There’s a reason they’re called vulture investors.
Not unlike the winged consumers of carrion, these particular real estate buyers spot rotting carcasses, their last bit of life long-since departed, and they swoop and swarm, ripping off bits and bobs that satiate their needs.
So it is with Hickory Hollow Mall, that hulking husk of concrete and steel, a once-vibrant driver of the economy, now sucking wind, desperately grasping onto relevance.
The main body of the mall sold last week for $1 million to Global Mall Partnership, an entity named with the preposterousness that only high ambition can inspire. How global is Global Mall Partnership? Its mighty empire sets astride the world, all the way from Hickory Hollow to … Murfreesboro?
Indeed, it’s only global in name and to people whose idea of international trade means they do shopping in Smyrna and La Vergne.
It’s a partnership headed by a Rutherford County doctor and her MTSU professor husband, who were able to scrape the necessary funds together to buy what is available at the mall: essentially the central core, once home to small retail storefronts — Claire’s and The Limited and the like. GMP also managed to gobble up Electronic Express for their trouble.
The plan is invigorate the mall, drawing not just businesses, but office users like small technology and research companies.
It’s not a bad play, frankly. The state spent $3 million earlier this year to buy the former Dillard’s anchor at the mall with plans to turn it into a satellite campus for Nashville State. Students inject instant consumers into what is little more than hundreds of thousands of square feet of nothingness for now.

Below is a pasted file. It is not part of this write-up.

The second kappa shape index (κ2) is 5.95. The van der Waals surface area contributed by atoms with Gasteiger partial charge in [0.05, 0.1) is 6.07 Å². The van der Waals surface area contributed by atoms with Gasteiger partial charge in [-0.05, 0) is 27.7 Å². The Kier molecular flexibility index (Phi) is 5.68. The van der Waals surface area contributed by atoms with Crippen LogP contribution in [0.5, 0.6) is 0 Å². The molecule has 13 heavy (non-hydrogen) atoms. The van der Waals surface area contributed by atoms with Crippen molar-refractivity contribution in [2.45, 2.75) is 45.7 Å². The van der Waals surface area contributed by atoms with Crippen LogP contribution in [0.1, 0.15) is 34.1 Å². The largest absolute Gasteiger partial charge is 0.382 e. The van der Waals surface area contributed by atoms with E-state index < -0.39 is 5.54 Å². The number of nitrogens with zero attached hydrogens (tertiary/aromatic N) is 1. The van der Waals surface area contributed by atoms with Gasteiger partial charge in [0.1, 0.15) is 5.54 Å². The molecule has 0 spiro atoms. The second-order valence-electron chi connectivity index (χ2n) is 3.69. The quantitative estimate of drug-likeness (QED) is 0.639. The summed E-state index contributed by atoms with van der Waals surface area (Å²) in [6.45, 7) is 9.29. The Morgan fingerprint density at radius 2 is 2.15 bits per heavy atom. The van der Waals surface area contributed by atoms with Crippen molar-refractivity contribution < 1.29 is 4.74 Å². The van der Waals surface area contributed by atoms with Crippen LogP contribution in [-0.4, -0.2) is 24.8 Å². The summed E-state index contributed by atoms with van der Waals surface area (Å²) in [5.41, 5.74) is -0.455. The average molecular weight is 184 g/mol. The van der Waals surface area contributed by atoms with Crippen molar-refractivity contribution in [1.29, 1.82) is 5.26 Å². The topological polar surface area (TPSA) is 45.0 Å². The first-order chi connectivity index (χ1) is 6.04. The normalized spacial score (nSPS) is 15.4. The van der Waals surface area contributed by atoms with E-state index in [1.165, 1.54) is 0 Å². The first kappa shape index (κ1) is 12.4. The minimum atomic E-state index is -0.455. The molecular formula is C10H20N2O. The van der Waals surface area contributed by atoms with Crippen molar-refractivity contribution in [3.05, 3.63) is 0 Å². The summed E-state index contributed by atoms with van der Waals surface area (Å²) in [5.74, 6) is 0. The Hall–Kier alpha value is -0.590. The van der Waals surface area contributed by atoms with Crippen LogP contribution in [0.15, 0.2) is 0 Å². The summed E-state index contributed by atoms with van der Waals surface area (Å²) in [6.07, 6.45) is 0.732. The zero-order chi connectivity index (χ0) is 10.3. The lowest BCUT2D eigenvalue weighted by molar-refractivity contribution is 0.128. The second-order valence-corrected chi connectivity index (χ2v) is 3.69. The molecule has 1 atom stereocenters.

And the IT students produced by Nashville State will soon be looking for work — and if Global Mall can draw the type of office users that it seeks, those students won’t have to look very far for potential employers.
Metro, meanwhile, wants a new community center and library in the former J.C. Penney at Hickory Hollow — providing a service to the Antioch area and filling another abandoned building.
It’s not unlike the plan that resurrected 100 Oaks. When Vanderbilt Medical Center opened its extension there, it brought a new vitality to the once-forgotten shopping center.
With the right investment and the right users, there’s no reason creative reuse won’t work at Hickory Hollow.
This, indeed, might be the future of shopping centers, many of which have seen struggles with the rise of online shopping and so-called lifestyle centers in the suburbs — those walkable, mostly outdoor big-box behemoths that dot the ring counties.
Bellevue Mall is forever the target of mental exercises that recast it as a library or a high school or an ice rink even as it sits mostly empty — Sears stubbornly hangs on. It’s more like the setting for the epilogue to Dawn of the Dead than the Dawn of a New Economy.
If Global Mall can resuscitate Hickory Hollow — whose rapid decline and fall would make the Soviets blush — the vultures will start circling Bellevue, too, ready to descend and pick apart that anachronism and hope that resurrection can happen a third time.